I'd like to discuss some observations the technology analysis company Gartner Group has made about product lifecycles — and how their model affects Drupal release management.
Here is how I think the hype cycle's stages played out for Drupal 7's development cycle.
- Technology Trigger. As Gartner puts it, this is where "A potential technology breakthrough kicks things off". For Drupal 7 that occurred when we started development on 4 February, 2008.
- Peak of Inflated Expectations. This is a period when excitement about the forthcoming release makes people dream big. We entered this phase shortly before Drupal 7's release, as news of all the wonderful things we were doing entered the consciousness of early adopters.
- Trough of Disillusionment. This stage came after Drupal 7's release, as people examined it closely to decide whether it would work for their new projects. Some discovered that a necessary module wasn't available yet, or that they had to learn some new APIs. Many chose "the devil they know" in Drupal 6 while cursing Drupal 7's differences. That's understandable, and it will pass.
- Slope of Enlightenment. I believe this is where Drupal 7 is now. It is where modules are being upgraded, bugs are being fixed, and the whole ecosystem is becoming more stable overall. Some people adopt it, while others still wait.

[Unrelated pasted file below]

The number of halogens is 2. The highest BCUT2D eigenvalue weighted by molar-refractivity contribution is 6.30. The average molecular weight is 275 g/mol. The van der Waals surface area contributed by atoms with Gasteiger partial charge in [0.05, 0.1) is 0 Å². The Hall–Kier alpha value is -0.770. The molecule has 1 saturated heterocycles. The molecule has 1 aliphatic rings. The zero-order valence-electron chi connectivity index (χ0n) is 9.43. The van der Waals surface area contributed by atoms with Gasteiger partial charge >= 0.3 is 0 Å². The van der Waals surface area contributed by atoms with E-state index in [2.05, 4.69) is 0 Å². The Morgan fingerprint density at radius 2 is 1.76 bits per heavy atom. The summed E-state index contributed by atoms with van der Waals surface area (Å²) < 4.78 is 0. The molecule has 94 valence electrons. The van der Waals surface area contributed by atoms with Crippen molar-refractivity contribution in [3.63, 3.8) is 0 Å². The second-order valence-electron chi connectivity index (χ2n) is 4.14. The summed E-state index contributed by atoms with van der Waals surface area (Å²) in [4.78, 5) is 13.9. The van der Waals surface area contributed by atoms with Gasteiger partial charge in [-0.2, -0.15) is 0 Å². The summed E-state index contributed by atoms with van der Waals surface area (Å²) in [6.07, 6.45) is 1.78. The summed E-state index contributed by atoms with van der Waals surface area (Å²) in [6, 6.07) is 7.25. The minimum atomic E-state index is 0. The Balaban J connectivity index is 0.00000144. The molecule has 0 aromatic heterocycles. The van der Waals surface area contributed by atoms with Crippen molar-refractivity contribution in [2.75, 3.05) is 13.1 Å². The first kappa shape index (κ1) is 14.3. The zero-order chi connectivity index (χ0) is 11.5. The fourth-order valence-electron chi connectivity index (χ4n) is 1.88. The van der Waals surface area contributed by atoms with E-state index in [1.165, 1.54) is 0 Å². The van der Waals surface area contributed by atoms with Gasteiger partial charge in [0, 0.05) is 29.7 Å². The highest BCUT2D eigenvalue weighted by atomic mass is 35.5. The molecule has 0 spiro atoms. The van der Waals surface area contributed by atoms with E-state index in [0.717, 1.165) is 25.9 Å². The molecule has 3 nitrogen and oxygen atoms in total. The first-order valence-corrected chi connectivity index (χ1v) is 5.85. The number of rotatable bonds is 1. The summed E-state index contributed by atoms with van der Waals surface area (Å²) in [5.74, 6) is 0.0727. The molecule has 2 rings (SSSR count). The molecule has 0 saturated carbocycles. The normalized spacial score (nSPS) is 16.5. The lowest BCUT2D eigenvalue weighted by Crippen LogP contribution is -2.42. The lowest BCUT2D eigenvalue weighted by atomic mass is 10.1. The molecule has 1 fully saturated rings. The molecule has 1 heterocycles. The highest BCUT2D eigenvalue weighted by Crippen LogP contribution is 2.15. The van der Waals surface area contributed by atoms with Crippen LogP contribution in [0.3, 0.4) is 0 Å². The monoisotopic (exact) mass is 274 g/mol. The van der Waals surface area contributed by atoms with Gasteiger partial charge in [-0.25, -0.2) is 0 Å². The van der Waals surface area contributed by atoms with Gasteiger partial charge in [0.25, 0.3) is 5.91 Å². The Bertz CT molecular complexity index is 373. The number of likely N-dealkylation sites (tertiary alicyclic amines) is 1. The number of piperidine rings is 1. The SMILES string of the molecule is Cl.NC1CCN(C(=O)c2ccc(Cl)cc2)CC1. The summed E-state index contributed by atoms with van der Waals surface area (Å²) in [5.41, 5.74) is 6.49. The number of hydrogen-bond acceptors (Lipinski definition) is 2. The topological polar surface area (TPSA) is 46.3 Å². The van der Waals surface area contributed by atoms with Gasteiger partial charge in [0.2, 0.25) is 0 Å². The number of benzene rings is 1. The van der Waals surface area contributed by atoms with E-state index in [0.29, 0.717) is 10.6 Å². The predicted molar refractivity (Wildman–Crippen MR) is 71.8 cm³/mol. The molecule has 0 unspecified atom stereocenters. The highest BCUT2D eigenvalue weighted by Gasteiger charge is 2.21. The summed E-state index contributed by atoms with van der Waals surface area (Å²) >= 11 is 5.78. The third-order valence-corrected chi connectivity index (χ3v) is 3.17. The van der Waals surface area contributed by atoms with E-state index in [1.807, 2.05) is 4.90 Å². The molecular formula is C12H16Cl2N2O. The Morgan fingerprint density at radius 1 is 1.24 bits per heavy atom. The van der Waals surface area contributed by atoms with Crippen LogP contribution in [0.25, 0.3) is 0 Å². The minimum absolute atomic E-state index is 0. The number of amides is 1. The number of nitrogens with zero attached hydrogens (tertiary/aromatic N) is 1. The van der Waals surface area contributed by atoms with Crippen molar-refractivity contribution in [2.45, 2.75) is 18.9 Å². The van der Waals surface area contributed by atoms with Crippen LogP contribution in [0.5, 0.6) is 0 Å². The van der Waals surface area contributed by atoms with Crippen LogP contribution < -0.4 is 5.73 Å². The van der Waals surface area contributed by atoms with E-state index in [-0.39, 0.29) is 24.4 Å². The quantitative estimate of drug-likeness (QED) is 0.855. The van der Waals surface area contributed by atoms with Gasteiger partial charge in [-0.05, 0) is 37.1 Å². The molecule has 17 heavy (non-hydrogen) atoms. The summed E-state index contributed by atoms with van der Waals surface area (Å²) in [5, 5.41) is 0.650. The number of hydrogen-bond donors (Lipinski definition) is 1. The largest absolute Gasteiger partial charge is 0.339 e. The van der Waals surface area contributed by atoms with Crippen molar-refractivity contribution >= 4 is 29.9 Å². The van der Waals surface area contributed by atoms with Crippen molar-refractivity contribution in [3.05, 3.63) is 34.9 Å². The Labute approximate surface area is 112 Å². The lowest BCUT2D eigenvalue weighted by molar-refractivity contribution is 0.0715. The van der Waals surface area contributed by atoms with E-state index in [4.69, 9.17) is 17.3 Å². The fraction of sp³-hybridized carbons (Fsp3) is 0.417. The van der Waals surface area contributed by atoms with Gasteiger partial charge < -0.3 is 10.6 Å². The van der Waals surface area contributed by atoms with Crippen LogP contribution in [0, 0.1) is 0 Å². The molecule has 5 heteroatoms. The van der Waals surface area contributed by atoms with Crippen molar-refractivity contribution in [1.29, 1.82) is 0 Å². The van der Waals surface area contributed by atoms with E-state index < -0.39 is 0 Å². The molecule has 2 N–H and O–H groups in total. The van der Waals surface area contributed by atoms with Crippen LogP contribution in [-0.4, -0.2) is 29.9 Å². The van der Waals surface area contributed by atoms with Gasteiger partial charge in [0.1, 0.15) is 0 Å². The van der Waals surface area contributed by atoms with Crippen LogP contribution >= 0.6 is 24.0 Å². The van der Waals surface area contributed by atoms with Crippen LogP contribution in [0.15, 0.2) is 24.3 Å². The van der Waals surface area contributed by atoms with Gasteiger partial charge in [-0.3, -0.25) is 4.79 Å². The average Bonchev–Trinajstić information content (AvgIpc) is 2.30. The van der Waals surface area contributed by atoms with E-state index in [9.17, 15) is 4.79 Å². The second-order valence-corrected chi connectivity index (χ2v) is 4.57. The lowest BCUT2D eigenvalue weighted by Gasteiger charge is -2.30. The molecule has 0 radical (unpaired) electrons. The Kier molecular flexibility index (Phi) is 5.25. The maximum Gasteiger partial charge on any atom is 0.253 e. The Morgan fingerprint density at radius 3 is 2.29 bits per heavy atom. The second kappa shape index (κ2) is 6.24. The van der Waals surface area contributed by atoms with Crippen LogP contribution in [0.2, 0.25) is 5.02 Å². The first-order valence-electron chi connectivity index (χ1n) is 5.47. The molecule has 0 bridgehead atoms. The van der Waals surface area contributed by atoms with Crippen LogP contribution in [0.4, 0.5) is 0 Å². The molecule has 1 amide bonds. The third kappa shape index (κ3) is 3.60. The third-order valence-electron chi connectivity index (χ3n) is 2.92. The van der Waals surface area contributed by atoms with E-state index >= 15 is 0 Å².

- Plateau of Productivity. This is where we can breathe easy. It occurs when developing in Drupal 6 seems pointless, because the Drupal 7 ecosystem exhibits more promise.
That last stage is where a product really shines. I think we reached the Plateau of Productivity for Drupal 6 sometime in late 2009, about 18 months after its release. At that point there was no advantage to developing in Drupal 5, and Drupal 7 was still a long way off.
I have my own opinions about Drupal 7's path through the hype cycle, but would like to hear your thoughts. When do you think Drupal 7 will reach the Plateau of Productivity?
— Dries Buytaert
Dries Buytaert is an Open Source advocate and technology executive. More than 10,000 people are subscribed to his blog. Sign up to have new posts emailed to you or subscribe using RSS. Write to Dries Buytaert at email@example.com.